06 January 2012

TJ translators: trend-follows, not trend-setters

One of the basic tenets of the translation by emulation approach outlined in this blog on translating technical journalism (TJ) is that that the translator should emulate the best practice of professional journalists working in the same or a closely allied area of specialisation in the translator's target language. Here 'best practice' includes monitoring trends and preferences with regard to evolving terminology. As the name implies, translation by emulation (TBE) proposes that the translator should follow exemplary terminology and usage trends, but not move ahead of the curve by adopting new terms before they have become established.

So what should the TBE translators do when a recognised standards organisation introduces new terminology? First, they should keep abreast of developments. Second, they should emulate their chosen exemplars.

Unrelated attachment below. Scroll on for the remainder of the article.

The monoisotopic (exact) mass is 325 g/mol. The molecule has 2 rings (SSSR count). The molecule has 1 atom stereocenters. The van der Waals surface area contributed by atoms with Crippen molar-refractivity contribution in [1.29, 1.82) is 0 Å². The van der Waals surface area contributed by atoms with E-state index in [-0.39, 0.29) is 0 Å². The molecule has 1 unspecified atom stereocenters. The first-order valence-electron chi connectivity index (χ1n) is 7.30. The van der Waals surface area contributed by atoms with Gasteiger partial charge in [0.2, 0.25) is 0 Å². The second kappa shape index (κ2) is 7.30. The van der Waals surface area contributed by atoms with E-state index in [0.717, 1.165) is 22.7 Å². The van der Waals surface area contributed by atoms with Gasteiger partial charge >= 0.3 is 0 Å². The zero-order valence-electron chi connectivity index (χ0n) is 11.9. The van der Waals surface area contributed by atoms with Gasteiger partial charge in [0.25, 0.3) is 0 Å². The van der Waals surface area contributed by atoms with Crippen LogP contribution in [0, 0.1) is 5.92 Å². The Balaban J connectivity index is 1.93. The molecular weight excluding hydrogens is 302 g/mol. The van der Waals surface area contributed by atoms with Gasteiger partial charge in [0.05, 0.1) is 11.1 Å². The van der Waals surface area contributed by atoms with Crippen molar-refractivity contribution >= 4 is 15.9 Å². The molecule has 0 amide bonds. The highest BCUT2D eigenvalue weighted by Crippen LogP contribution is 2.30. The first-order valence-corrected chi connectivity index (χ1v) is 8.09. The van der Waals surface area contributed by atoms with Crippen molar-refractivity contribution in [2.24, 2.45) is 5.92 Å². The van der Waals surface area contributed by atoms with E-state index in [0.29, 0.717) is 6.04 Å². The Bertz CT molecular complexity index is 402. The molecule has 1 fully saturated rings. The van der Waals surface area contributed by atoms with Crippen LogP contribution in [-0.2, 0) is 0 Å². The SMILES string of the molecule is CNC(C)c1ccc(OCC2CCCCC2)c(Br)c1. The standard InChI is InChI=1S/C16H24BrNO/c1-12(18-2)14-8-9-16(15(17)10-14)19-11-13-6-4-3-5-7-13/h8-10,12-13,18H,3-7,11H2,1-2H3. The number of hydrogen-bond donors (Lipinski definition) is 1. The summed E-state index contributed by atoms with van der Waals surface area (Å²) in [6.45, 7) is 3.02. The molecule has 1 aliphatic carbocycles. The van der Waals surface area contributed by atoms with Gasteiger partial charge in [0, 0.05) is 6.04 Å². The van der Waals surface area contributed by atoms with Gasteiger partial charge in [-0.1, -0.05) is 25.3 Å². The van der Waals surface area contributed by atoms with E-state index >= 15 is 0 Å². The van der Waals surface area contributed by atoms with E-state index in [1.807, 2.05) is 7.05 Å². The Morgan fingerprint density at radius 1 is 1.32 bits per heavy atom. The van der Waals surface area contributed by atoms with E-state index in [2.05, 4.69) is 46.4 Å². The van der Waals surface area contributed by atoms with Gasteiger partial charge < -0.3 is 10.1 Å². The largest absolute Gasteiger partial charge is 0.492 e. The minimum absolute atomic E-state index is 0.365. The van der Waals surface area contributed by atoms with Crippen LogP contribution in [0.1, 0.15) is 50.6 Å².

The ICAO recently published a circular (n° 328) on what it calls 'Unmanned Aircraft Systems (UAS)'. This and other ICAO documents on the same subject define a new set of terms that can be summarised as follows:
Unmanned aircraft (UA) & unmanned aircraft systems (UAS) – the current ICAO terms – are also referred to as remotely piloted aircraft (RPA), unmanned aerial systems (UAS), unmanned aerial vehicles (UAVs), unmanned aerial vehicle systems (UAV systems), remotely piloted vehicles (RPVs), remotely piloted vehicle systems (RPV systems), uninhabited aircraft, uninhabited aircraft systems, and drones.
[The question of how to present term-acronym pairs  – especially  term-acronym pairs containing the plural noun 'systems' or the non-count noun 'aircraft' – will be discussed in a separate post.]

For the moment, it would seem that 'drone' is dominant in the lay media, 'UAV' is popular and  RPV is gaining ground  in TJ, while bodies like the ICAO are promoting UA and UAS. In naval defence journalism, articles on unmanned aerial, underwater and surface vehicles (UAVs, UUVs and USVs) may refer collectively to UxVs, offboard systems or drones.

In such cases, TBE stands for a trend-follower approach, not a trend-setter approach.

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